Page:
Bento Box in the Heartland: My Japanese Girlhood in Whitebread America

Bento Box in the Heartland: My Japanese Girlhood in Whitebread America

by Linda Furiya
4.3 4

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Bento Box in the Heartland: My Japanese Girlhood in Whitebread America 4.3 out of 5 based on 0 ratings. 4 reviews.
ADHDShopaholic More than 1 year ago
...into how different life must have been for a Japanese family living in America at that time. I lived in Tokyo for several years and truly felt like a fish out of water, but at least many people there speak English and I could always find "American" food. The author of this book opened my heart and my eyes to what "the flip side" is like. I couldn't put this book down! I strongly recommend this for book club reading!
GeomomMA More than 1 year ago
After finishing Bill Bryson's book "A Walk in the Woods" for the fourth time, I was desperate for something to read and found Linda Furiya's book at the library. What a treat! Ms. Furiya writing is descriptive, humorous and thoughtful. I enjoy books by Ruth Reichl, Linda Greenlaw, Bill Bryson and Jim Mullen. Now Linda Furiya is added to the list. Her parents immigrated from Japan (actually her father was from the US but grew up in Japan) and settled in Indiana. While they assimilated in some ways, their traditions, cuisine, and physical appearance made them stand out as different from the "white bread farmer" community they lived in. As a tween/teen trying to fit in with the crowd, this was a source of embarassement for the author. Descriptions of the foods they enjoyed will make you hungry and recipes are interspersed throughout the book. This is a book we are adding to our collection.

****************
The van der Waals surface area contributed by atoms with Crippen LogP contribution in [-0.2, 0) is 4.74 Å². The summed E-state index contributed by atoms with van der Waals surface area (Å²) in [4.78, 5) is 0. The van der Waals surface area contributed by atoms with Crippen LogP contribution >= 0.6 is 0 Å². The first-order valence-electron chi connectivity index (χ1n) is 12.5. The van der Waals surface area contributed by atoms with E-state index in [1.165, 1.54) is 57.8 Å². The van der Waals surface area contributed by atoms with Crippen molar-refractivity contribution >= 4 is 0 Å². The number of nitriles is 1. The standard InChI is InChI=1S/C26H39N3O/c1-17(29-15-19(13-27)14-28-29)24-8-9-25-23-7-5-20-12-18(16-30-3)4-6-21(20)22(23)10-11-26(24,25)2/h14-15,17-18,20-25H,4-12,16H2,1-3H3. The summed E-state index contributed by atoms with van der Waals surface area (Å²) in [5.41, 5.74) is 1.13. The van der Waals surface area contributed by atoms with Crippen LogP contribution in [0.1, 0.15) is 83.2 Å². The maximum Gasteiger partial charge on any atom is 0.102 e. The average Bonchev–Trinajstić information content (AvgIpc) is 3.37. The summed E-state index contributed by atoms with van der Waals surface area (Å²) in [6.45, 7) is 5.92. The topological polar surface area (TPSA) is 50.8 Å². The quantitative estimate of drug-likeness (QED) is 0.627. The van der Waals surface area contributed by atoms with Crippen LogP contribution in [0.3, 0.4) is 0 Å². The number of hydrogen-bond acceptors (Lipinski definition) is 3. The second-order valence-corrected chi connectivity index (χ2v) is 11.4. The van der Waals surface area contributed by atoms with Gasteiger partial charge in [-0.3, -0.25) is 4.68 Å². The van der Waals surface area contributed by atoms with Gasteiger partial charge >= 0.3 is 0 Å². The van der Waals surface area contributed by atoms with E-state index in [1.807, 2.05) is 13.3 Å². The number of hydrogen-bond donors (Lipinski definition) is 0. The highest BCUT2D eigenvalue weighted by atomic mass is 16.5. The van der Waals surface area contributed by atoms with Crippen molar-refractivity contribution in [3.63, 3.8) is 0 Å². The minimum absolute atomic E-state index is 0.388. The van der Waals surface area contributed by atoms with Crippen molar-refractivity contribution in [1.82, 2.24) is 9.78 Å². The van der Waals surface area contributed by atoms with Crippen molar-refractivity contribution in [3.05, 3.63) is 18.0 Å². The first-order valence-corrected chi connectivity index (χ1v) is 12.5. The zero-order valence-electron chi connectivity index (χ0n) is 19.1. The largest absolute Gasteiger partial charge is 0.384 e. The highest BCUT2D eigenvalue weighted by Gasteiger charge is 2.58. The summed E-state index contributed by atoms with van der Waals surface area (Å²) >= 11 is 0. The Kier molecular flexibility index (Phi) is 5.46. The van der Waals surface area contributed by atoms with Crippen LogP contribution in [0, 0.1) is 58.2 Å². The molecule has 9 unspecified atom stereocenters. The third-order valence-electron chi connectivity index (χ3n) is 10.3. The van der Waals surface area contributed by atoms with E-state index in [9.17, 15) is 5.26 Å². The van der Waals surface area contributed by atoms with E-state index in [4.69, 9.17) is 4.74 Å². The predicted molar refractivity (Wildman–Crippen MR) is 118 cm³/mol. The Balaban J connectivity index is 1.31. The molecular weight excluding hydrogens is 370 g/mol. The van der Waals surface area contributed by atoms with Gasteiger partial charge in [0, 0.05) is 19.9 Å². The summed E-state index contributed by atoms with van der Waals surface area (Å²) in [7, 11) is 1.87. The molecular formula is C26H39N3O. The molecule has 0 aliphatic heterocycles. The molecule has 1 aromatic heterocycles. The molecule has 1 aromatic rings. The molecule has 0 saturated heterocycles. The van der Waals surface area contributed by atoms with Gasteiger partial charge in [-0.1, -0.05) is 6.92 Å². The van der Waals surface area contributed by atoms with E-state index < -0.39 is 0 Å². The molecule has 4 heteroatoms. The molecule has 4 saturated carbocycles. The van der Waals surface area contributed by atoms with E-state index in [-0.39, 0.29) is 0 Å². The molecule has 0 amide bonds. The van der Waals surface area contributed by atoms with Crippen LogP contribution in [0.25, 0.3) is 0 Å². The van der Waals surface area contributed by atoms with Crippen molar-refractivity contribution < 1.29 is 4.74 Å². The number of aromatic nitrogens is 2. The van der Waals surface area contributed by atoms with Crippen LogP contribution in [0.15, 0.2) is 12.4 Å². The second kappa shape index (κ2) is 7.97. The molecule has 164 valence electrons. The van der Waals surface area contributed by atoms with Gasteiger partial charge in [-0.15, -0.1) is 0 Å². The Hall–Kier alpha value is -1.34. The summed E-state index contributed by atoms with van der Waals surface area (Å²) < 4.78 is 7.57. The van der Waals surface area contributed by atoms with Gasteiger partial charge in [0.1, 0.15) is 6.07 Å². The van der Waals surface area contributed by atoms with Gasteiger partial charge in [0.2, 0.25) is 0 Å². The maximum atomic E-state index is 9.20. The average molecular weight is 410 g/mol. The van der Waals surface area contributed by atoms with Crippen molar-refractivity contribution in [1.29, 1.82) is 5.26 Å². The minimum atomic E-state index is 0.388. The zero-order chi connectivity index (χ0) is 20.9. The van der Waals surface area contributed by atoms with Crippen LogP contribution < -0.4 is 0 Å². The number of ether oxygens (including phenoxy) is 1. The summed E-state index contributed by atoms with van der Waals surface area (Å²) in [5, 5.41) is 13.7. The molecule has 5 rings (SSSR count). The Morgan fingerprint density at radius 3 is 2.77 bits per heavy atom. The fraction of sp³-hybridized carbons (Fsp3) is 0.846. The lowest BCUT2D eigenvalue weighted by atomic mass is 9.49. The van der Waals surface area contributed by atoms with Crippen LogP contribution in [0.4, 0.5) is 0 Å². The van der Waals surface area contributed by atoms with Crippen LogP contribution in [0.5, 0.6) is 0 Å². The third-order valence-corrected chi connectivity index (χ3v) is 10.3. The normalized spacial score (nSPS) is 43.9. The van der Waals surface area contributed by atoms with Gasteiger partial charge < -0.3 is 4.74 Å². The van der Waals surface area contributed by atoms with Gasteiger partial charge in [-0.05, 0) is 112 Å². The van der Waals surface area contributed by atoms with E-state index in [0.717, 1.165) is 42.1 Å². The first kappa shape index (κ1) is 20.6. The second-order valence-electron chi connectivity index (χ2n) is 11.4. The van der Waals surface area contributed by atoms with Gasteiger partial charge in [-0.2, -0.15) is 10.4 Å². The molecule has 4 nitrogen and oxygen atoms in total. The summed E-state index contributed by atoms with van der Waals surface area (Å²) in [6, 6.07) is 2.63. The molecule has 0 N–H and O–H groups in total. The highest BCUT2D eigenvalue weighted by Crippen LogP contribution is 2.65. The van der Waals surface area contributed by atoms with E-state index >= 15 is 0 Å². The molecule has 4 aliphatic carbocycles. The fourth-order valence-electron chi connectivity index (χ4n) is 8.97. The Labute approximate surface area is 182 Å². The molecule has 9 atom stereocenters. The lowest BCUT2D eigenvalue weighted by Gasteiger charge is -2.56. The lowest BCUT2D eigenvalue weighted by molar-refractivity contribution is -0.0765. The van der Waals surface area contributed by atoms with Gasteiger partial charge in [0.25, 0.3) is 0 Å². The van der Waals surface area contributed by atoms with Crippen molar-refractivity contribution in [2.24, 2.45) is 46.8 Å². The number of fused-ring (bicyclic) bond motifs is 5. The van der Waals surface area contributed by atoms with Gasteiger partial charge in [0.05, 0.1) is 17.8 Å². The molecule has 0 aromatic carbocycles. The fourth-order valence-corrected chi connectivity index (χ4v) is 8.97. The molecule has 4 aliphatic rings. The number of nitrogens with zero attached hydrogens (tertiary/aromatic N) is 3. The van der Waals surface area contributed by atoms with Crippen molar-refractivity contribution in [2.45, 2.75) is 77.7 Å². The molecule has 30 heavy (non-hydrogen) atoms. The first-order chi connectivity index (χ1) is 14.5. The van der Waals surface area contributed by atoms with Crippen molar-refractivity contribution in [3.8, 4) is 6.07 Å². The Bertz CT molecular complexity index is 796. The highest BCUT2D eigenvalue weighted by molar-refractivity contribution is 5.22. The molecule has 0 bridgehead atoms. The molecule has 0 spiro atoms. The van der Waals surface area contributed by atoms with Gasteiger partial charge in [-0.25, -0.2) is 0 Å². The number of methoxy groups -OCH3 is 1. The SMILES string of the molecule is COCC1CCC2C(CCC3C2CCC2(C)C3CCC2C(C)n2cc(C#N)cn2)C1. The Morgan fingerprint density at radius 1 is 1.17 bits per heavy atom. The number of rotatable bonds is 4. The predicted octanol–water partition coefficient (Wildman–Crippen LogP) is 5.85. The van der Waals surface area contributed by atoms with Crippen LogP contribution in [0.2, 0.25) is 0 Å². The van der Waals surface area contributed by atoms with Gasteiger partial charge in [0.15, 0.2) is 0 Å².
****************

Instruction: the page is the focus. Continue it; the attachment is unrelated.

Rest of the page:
Anonymous More than 1 year ago
**disappointing** I love food memoirs and Japanese food and culture so I fully expected to love Bento Box in the Heartland and hand out 5-stars. However, the book was quite disappointing. The words "a food memoir" appear right on the front cover but I definitely don't consider this a life story told via food. The first half of the book covers Linda's life from ages 7 - 10. The second half covers the ages of 14 - 18. In both parts, the story isn't always told in a chronological manner -- this is most noticeable in the second half where there is a lot of jumping back into her younger years. There isn't always a flow or transition from one chapter to the next --and the last few chapters are quite muddled and rushed. Since this is a "food memoir," each chapter concludes with a recipe. Unfortunately, one of the recipes appears twice. I have no idea how an editor failed to catch that. It also would have been nice if there was a list of the recipes and their page numbers. I did spend hours at a time reading Bento Box in the Heartland and I did, for the most part, enjoy my time reading (especially since there were a few stand-out chapters). But ultimately I'm disappointed. I was expecting so much more -- definitely more stories about food and I would have liked more depth to some of the storytelling. Sadly, Bento Box in the Heartland just wasn't as spectacular or as epic as I was expecting.
Anonymous More than 1 year ago
Japenes girlfriens